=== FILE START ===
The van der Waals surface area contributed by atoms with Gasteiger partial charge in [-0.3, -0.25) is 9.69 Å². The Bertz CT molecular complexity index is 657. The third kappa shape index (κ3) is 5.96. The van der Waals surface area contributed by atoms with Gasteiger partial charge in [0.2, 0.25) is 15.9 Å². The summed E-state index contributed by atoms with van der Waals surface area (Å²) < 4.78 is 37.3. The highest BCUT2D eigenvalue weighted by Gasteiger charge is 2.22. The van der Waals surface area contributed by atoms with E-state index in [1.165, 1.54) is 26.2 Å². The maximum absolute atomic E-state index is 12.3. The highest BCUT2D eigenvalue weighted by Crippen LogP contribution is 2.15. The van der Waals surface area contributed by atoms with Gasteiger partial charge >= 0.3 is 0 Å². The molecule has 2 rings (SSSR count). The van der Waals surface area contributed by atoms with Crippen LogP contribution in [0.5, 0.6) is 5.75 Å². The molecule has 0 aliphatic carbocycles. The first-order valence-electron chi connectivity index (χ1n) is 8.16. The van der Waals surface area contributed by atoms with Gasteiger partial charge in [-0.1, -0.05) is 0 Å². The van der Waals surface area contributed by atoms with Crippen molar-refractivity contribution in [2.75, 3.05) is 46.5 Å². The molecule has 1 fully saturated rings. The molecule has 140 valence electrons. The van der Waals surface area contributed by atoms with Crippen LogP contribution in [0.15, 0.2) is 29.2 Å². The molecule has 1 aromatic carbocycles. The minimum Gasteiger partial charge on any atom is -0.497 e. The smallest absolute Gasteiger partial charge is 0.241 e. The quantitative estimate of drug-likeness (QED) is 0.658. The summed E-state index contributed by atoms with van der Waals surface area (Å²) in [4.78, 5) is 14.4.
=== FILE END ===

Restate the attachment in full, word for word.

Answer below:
The van der Waals surface area contributed by atoms with Gasteiger partial charge in [-0.3, -0.25) is 9.69 Å². The Bertz CT molecular complexity index is 657. The third kappa shape index (κ3) is 5.96. The van der Waals surface area contributed by atoms with Gasteiger partial charge in [0.2, 0.25) is 15.9 Å². The summed E-state index contributed by atoms with van der Waals surface area (Å²) < 4.78 is 37.3. The highest BCUT2D eigenvalue weighted by Gasteiger charge is 2.22. The van der Waals surface area contributed by atoms with E-state index in [1.165, 1.54) is 26.2 Å². The maximum absolute atomic E-state index is 12.3. The highest BCUT2D eigenvalue weighted by Crippen LogP contribution is 2.15. The van der Waals surface area contributed by atoms with Gasteiger partial charge >= 0.3 is 0 Å². The molecule has 2 rings (SSSR count). The van der Waals surface area contributed by atoms with Crippen LogP contribution in [0.5, 0.6) is 5.75 Å². The molecule has 0 aliphatic carbocycles. The first-order valence-electron chi connectivity index (χ1n) is 8.16. The van der Waals surface area contributed by atoms with Gasteiger partial charge in [-0.1, -0.05) is 0 Å². The van der Waals surface area contributed by atoms with Crippen molar-refractivity contribution in [2.75, 3.05) is 46.5 Å². The molecule has 1 fully saturated rings. The molecule has 140 valence electrons. The van der Waals surface area contributed by atoms with Crippen LogP contribution in [0.15, 0.2) is 29.2 Å². The molecule has 1 aromatic carbocycles. The minimum Gasteiger partial charge on any atom is -0.497 e. The smallest absolute Gasteiger partial charge is 0.241 e. The quantitative estimate of drug-likeness (QED) is 0.658. The summed E-state index contributed by atoms with van der Waals surface area (Å²) in [4.78, 5) is 14.4.